Thursday, December 21, 2017

The time demands of many jobs can explain much of the gender pay gap

See How to Win the Battle of the Sexes Over Pay (Hint: It Isn’t Simple.) by Claudia Goldin. She is a professor of economics at Harvard University and a past president of the American Economic Association. Excerpts:
"unequal treatment in hiring and in the work setting is real and may be reflected in unequal pay.

Yet it is also true that the time demands of many jobs can explain much of the pay difference, a finding that has sobering implications. Eliminating the gender earnings gap will require changes in millions of households and thousands of individual workplaces.

Even defining the gender earnings gap isn’t simple: It cannot be reduced to a single number, though it often is expressed that way. According to a commonly used measure adopted by the United States Census Bureau, women in 2016 earned 81 cents for each dollar earned by men, both working full-time.

This definition focuses on the annual income of the individual at the median — or middle — of the income distribution for men and for women. Another valid option is to focus on mean, or average, earnings."

"The gap is larger among more educated people, for example, and varies according to occupation, often in big ways. Among college graduates, it is far larger in business, finance and legal careers than in science and technology jobs. In health care, it is larger when self-employment is high (think dentists) and much lower when professionals are mainly employees (think pharmacists).

What’s more, the gap is a statistic that changes during the life of a worker. Typically, it’s small when formal education ends and employment begins, and it increases with age. More to the point, it increases when women marry and when they begin bearing children.

Using the data that shows women earn 81 cents for each dollar earned by men, when the careers of recent college graduates start, the gap is much smaller: 92 cents for each male dollar. By the time college-educated women are 40 years old, they earn 73 cents.

Similar patterns appear using data for women and men who have earned master’s degrees in business administration. Immediately after graduation, women earn 92 cents for each male dollar. A decade later they earn only 57 cents.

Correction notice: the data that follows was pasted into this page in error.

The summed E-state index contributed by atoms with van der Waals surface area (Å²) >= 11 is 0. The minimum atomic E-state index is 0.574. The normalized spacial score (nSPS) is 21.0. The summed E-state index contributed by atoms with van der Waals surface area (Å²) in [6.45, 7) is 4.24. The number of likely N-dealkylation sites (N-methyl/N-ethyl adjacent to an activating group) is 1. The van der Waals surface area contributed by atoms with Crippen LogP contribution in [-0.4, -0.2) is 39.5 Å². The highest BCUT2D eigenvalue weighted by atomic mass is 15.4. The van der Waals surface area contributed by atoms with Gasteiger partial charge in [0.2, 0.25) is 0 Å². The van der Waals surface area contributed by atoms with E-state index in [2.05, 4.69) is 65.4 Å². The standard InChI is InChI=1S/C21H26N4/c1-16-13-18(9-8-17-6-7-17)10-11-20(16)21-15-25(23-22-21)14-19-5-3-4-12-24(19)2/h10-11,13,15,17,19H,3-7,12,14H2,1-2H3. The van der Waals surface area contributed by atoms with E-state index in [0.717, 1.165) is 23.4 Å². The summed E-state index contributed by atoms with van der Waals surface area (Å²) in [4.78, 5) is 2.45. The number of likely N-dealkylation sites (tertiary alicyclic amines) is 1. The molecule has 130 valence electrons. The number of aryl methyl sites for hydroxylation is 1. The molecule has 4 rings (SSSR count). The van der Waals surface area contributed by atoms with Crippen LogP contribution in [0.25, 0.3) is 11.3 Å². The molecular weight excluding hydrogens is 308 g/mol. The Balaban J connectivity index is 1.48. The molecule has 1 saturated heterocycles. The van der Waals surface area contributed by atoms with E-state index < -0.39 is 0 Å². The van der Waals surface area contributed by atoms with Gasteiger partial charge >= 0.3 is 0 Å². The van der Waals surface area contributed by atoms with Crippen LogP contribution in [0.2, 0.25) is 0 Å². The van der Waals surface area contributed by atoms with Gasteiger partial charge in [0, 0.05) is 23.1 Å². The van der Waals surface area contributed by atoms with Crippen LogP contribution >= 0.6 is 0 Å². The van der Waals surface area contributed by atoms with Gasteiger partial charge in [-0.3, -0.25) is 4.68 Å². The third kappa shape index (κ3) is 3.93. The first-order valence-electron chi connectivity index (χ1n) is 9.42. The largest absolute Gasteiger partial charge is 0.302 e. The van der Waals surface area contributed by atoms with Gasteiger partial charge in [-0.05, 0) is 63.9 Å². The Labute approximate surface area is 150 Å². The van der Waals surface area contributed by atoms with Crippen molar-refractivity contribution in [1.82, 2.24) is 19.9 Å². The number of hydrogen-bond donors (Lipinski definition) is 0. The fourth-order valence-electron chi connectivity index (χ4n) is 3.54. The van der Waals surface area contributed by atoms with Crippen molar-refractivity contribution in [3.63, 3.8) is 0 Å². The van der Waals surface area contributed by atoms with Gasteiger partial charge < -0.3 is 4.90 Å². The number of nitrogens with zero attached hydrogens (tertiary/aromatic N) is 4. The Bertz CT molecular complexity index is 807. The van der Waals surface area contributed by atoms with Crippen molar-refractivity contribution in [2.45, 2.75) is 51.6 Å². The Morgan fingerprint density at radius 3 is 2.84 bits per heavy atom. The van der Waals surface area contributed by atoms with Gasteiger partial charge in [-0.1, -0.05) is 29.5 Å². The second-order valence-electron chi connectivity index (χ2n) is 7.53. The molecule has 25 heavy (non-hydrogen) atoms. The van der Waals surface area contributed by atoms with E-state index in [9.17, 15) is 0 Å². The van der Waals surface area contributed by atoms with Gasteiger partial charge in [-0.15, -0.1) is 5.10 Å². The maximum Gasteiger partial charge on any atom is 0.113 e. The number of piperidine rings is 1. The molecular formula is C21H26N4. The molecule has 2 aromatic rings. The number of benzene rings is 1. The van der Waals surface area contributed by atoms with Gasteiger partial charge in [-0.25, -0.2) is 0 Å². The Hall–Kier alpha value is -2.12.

Correcting for time off and hours of work reduces the difference in the earnings between men and women but doesn’t eliminate it.

On the face of it, that looks like proof of disparate treatment. It may seem understandable that when a man works more hours than a woman, he earns more. But why should his compensation per hour be greater, given the same qualifications? But once again, the problem isn’t simple."

The data shows that women disproportionately seek jobs — including full-time jobs — that are more likely to mesh with family responsibilities, which, for the most part, are still greater for women than for men. So, the research shows, women tend to prefer jobs that offer flexibility: the ability to shift hours of work and rearrange shifts to accommodate emergencies at home.

Such jobs tend to be more predictable, with fewer on-call hours and less exposure to weekend and evening obligations. These advantages have a negative consequence: lower earnings per hour, even when the number of hours worked is the same.

Is that unfair? Maybe. But it isn’t always an open-and-shut case. Companies point out that flexibility is often expensive — more so in some jobs than others.

Certain job characteristics have a big impact on the gender earnings gap. I have looked closely at these issues, including the extent to which workers are:

■ Subject to strict deadlines and time pressure
■ Expected to be in direct contact with other workers or clients
■ Instructed to develop cooperative working relationships
■ Assigned to work on highly specific projects
■ Unable to independently determine their tasks and goals

Occupations with a lower level of these characteristics (like jobs in science and technology) show smaller gaps, corrected for hours of work. Occupations with a higher level (like those in finance and law) have greater gaps. Men’s earnings tend to surge when there are fewer substitutes for a given worker, when the job must be done in teams and when clients demand specific lawyers, accountants, consultants and financial advisers. Such differences can account for about half the gender earnings gap.

These findings provide more nuance in explaining why the gap widens with age and why it is greater for women with children. Whatever changes have already taken place in American society, the duty of caring for children — and for other family members — still weighs more heavily on women. And if you thought that moving to a more family-friendly nation would eliminate the gap, think again. In several nations, including Sweden and Denmark, a “motherhood penalty” in earnings exists, even though these nations have generous family policies, including paid family leave and subsidized child care."

"In sum, the gap is mainly the upshot of two separate but related forces: workplaces that pay more per hour to those who work longer and more uncertain hours, and households in which women have assumed disproportionately large responsibilities."

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